In contrast with past generations what kids consider reading in this digital age is much different than in decades past.  In September of 2010, Scholastic and Harrison Group published their “Kids and Family Reading Report.”  This report found that from age 6 – 17, the time kids spend reading books for fun declines while the time kids spend going online for fun and using a cell phone to text or talk increases. Parents express concern that the use of electronic and digital devices negatively affects the time kids spend reading books (41%), doing physical activities (40%), and engaging with family (33%) (Good, 2010).  As well 25% of kids (age 9-17) think texting with friends counts as reading.  Similarly 28% of kids (ages 9-17) think that looking through postings or comments on social networking sites like Facebook counts as reading.  Therefore when the issue is raised that kids are reading by or with technology I urge those who think that to take a closer look at what’s being read and what definition of reading is implied. I do not think that reading text messages sent by friends is going to yield increased achievement on student aptitude assessments or overall reading abilities.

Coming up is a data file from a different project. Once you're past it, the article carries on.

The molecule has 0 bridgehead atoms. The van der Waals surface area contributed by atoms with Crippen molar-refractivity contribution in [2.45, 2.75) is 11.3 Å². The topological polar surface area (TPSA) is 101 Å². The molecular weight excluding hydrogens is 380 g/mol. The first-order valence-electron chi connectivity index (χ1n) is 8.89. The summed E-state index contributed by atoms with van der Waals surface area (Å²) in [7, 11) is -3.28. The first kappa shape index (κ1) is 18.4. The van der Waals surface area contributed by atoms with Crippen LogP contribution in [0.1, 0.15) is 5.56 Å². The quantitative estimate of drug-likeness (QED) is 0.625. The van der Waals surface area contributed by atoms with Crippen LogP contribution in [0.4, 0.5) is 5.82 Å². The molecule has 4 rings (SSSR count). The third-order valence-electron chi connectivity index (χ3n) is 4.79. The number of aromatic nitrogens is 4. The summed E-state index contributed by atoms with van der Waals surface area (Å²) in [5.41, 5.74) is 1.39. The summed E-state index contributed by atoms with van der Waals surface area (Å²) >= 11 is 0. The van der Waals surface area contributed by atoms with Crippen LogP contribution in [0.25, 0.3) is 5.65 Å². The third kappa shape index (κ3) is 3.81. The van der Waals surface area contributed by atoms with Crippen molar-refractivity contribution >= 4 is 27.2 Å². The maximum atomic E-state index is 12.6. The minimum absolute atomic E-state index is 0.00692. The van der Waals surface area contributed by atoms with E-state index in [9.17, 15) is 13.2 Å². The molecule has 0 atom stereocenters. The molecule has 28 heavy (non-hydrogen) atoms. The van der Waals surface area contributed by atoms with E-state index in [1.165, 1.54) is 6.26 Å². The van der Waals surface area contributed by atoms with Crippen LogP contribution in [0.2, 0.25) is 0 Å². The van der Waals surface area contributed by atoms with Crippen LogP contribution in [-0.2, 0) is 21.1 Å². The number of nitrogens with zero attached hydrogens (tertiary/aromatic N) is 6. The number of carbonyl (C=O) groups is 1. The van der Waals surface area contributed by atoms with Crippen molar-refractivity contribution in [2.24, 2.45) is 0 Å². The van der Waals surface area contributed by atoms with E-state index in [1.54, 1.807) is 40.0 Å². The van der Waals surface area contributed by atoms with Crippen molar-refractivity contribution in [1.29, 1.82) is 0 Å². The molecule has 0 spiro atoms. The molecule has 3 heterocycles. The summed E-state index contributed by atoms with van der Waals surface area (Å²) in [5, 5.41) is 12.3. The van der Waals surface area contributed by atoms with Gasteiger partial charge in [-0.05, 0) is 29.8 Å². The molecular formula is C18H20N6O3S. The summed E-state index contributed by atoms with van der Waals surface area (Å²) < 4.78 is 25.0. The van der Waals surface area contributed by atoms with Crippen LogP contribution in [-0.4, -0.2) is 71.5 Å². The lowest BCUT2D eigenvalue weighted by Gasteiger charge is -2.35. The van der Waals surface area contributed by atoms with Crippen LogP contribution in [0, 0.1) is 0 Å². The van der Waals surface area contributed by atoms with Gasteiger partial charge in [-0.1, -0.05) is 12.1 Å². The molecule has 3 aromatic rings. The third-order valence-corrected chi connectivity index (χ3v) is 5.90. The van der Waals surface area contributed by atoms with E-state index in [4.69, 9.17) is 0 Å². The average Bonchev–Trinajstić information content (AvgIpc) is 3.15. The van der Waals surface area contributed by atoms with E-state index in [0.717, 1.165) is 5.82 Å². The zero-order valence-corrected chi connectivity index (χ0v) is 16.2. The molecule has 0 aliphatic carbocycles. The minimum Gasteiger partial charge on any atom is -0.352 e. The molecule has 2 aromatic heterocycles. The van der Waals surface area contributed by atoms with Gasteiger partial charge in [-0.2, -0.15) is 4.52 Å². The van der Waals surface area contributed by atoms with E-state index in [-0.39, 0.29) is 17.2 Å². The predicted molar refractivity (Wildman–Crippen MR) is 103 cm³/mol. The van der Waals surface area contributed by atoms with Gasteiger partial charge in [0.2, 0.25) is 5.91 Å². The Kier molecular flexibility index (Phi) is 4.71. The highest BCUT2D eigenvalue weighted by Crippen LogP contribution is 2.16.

As the common core curriculum shifts toward a focus on non-fiction text, students’ ability to read critically is increasing.  Declining reading levels are the opposite of what is needed to tackle this new curriculum that is filled with complex texts and more difficult content.   Increased text complexity is calling for increased levels of comprehension and vocabulary.  Students are reading less and less for leisure and are therefore creating less and less background knowledge—both abilities needed for comprehension. Scores on reading inventories such as the Gates-McGinty are getting lower and lower.  Students just aren’t reading enough.  There is extensive research to support the premise that the best way to become a better reader is to read more (Allington, 2001).

 

Background